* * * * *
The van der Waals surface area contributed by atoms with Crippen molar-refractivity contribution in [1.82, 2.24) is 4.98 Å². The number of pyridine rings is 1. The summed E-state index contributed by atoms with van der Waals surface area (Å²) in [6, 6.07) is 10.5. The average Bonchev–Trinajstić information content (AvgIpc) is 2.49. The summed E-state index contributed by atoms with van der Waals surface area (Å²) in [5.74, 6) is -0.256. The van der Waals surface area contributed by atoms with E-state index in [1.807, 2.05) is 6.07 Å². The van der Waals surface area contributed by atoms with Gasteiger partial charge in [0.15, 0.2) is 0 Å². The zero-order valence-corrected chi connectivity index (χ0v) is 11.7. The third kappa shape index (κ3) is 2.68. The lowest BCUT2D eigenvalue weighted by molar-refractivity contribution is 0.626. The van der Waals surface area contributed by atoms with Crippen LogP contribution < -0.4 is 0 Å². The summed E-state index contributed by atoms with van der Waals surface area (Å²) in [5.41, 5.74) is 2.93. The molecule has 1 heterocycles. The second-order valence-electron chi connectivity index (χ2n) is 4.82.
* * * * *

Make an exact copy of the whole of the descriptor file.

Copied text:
The van der Waals surface area contributed by atoms with Crippen molar-refractivity contribution in [1.82, 2.24) is 4.98 Å². The number of pyridine rings is 1. The summed E-state index contributed by atoms with van der Waals surface area (Å²) in [6, 6.07) is 10.5. The average Bonchev–Trinajstić information content (AvgIpc) is 2.49. The summed E-state index contributed by atoms with van der Waals surface area (Å²) in [5.74, 6) is -0.256. The van der Waals surface area contributed by atoms with E-state index in [1.807, 2.05) is 6.07 Å². The van der Waals surface area contributed by atoms with Gasteiger partial charge in [0.15, 0.2) is 0 Å². The zero-order valence-corrected chi connectivity index (χ0v) is 11.7. The third kappa shape index (κ3) is 2.68. The lowest BCUT2D eigenvalue weighted by molar-refractivity contribution is 0.626. The van der Waals surface area contributed by atoms with Crippen LogP contribution < -0.4 is 0 Å². The summed E-state index contributed by atoms with van der Waals surface area (Å²) in [5.41, 5.74) is 2.93. The molecule has 1 heterocycles. The second-order valence-electron chi connectivity index (χ2n) is 4.82.